Michael: We’re trying to stay cohesive with each release. This first one is Epic Symphonic Rock Trailers, and geared towards thrillers, dramas- it’s obviously not romantic comedy music. It’s high action, dark, suspenseful stuff.
David: Action, thriller, horror, suspense…
Michael: I think one of the things we’re trying to do to separate Darklight from a lot of other releases, is how we’re packaging it for editors. So when you get Darklight, you get the 16 full trailer pieces, as well as a number of alternate mixes. And then we break down folders of individual hits, swooshes, risers, and drones from each piece. Every individual element separated from the trailer that an editor could possibly need. That way an editor can use a hit that’s sonically and level-wise the same as in the piece. So it will be cohesive, easy, and fast for them to make edits with.
That sounds like it will be really helpful.
Michael: I think a lot of that comes from working with other artists over the years; whether it be producing other artists, or mixing some of their projects, and getting files and ProTools sessions that are just a mess. To the point where it becomes more laborious for us to finish something than we initially expected. So our mindset is, let’s just try to make it as easy as possible for other people, because when other people give us projects I like to be able to load up and just go. We offer the full library – trailers, alt mixes, stems, elements – as a download to editors and trailer houses, fully tag it in SoundMiner, and offer it in all the major audio formats.
Was there a lot of collaboration with this album?
David: Yes, the actual process of creation was a lot of bouncing things back and forth. One of us would usually come up with a skeleton for the piece – a tempo map and some rough sonic ideas: ‘we’re going to have a stop here and three measures of 3/4 here, and then change to this tempo here.’ All the trailers are in the 2-minute range, but they have a lot of starts, stops and changes in momentum, so one of us would typically come up with that skeleton and maybe a guide track. When I write guide tracks I often do them on piano because that’s my main instrument, while Michael’s main instrument is guitar. So I would just dropbox Michael some files and say “alright, here’s the tempo map, here’s a guide track: let me hear what you’re going to put on it”. Because he’s a tremendously creative musician, I knew he would come up with stuff that I would never have thought of. It’s a lot like tennis – we’re just bouncing these back and forth all the time. It turned out to be a very creative way of working, because if I’m here in my studio alone, I don’t really inspire myself. I know what I sound like. I sit down at the keyboard, put my hands down- I know what that sounds like. But to have the input of someone else just constantly throwing new ideas in, is so much fun. So we would just keep bouncing the tracks back and forth until we felt – ok this is pretty complete now – and then we went to mix.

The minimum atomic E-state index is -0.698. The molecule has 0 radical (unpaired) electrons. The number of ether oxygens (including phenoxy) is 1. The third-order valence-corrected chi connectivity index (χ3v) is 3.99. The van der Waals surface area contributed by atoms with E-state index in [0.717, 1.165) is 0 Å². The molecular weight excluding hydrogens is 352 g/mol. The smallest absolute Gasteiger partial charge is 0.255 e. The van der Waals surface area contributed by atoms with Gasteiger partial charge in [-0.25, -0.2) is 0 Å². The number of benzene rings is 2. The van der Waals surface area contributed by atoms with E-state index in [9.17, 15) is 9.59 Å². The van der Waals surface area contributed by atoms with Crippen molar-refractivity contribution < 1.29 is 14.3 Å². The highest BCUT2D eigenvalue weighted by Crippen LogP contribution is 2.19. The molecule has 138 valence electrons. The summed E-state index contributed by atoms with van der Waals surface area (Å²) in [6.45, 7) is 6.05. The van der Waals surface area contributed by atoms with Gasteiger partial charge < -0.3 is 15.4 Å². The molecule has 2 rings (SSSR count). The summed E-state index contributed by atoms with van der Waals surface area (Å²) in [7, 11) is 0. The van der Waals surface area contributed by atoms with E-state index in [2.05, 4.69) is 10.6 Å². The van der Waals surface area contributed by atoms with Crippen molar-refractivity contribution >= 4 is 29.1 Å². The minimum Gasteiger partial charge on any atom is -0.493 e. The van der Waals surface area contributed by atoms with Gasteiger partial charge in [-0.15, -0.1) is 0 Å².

Michael: We’ve done this for a while, and the cool thing is, while David’s a piano player, he also plays guitar and bass. I’m a guitar player, but I also play keyboards, and have a lot of virtual instruments in my rig. So maybe I’ll throw in some weird drone on a keyboard. Then he’ll get some ideas and throw in a high e-bow guitar thing. He’ll add in elements that are guitar and bass oriented, and I’ll add in elements that are keyboard oriented. So it isn’t just “I play guitar and he plays piano”.
David: There’s a lot of overlap.
Michael: It is nice to have the knowledge of the other instruments, and the palette to work sonically from. It’s nice because he’ll come up with orchestral ideas that there’s no way I would ever come up with.
David: I’d also say on a purely personal level, the collaboration process brings something out of each of us that neither of us could have done by themselves. I’ve done plenty of trailers by myself before, but these feel completely different and at a whole new level because I’ve actually had someone to share ideas with. There’s a lot of satisfaction in doing that.
Michael: And it’s fun. It gets boring just to sit by yourself and write music after while. It’s fun to have input. We frequently have multiple trailers bouncing back and forth between each other.
So every time you get a file from David…
Michael:It’s a surprise! It’s like Christmas! You open up a present and go “wow, that was pretty cool.” But then it’s also inspiring. He does a lot of choral stuff. I’ll get it back with a choral part on it and think, ‘this is awesome’, and that makes me think of a totally different style of guitar riff. I might go back and completely replace what I laid down before. Maybe I laid down something very boring, and then he adds this fire on top of it. So I’ll go back and really make the thing shine in that section. It’s a lot of back and forth, but it’s fun.
David: Some of our alternate mixes take that into consideration too, because we did choir-less mixes, or drum-less mixes. A lot of those elements can come out in the alternate mixes, even though the main mixes are the primary we hear them. We know that a drum-less mix can have a lot of pent-up suspense that the full mix doesn’t, so we’re putting it all out there and giving editors a ton of material to work with.